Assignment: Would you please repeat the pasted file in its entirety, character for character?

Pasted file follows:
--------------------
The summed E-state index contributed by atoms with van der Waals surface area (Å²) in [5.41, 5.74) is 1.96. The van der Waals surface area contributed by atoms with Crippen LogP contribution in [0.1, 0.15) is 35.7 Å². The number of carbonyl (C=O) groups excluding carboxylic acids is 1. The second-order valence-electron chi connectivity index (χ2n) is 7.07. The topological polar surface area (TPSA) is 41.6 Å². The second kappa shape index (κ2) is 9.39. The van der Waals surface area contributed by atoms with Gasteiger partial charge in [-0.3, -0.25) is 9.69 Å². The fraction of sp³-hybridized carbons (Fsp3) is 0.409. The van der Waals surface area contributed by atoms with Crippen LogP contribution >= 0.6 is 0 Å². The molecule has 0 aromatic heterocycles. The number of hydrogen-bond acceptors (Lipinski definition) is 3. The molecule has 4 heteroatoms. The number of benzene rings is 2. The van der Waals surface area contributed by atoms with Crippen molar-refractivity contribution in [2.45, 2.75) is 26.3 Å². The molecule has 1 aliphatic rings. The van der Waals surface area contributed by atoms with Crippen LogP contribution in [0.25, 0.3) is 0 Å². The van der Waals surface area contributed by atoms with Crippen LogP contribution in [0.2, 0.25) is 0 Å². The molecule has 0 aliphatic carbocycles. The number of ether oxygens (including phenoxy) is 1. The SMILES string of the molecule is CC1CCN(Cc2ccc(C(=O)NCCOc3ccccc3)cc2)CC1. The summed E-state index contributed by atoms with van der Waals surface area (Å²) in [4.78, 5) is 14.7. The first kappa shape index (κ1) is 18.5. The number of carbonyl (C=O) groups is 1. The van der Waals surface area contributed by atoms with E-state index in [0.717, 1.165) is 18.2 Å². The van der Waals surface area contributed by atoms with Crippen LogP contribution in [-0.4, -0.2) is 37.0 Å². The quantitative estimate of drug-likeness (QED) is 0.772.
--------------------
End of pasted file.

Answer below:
The summed E-state index contributed by atoms with van der Waals surface area (Å²) in [5.41, 5.74) is 1.96. The van der Waals surface area contributed by atoms with Crippen LogP contribution in [0.1, 0.15) is 35.7 Å². The number of carbonyl (C=O) groups excluding carboxylic acids is 1. The second-order valence-electron chi connectivity index (χ2n) is 7.07. The topological polar surface area (TPSA) is 41.6 Å². The second kappa shape index (κ2) is 9.39. The van der Waals surface area contributed by atoms with Gasteiger partial charge in [-0.3, -0.25) is 9.69 Å². The fraction of sp³-hybridized carbons (Fsp3) is 0.409. The van der Waals surface area contributed by atoms with Crippen LogP contribution >= 0.6 is 0 Å². The molecule has 0 aromatic heterocycles. The number of hydrogen-bond acceptors (Lipinski definition) is 3. The molecule has 4 heteroatoms. The number of benzene rings is 2. The van der Waals surface area contributed by atoms with Crippen molar-refractivity contribution in [2.45, 2.75) is 26.3 Å². The molecule has 1 aliphatic rings. The van der Waals surface area contributed by atoms with Crippen LogP contribution in [0.25, 0.3) is 0 Å². The van der Waals surface area contributed by atoms with Crippen LogP contribution in [0.2, 0.25) is 0 Å². The molecule has 0 aliphatic carbocycles. The number of ether oxygens (including phenoxy) is 1. The SMILES string of the molecule is CC1CCN(Cc2ccc(C(=O)NCCOc3ccccc3)cc2)CC1. The summed E-state index contributed by atoms with van der Waals surface area (Å²) in [4.78, 5) is 14.7. The first kappa shape index (κ1) is 18.5. The number of carbonyl (C=O) groups is 1. The van der Waals surface area contributed by atoms with E-state index in [0.717, 1.165) is 18.2 Å². The van der Waals surface area contributed by atoms with Crippen LogP contribution in [-0.4, -0.2) is 37.0 Å². The quantitative estimate of drug-likeness (QED) is 0.772.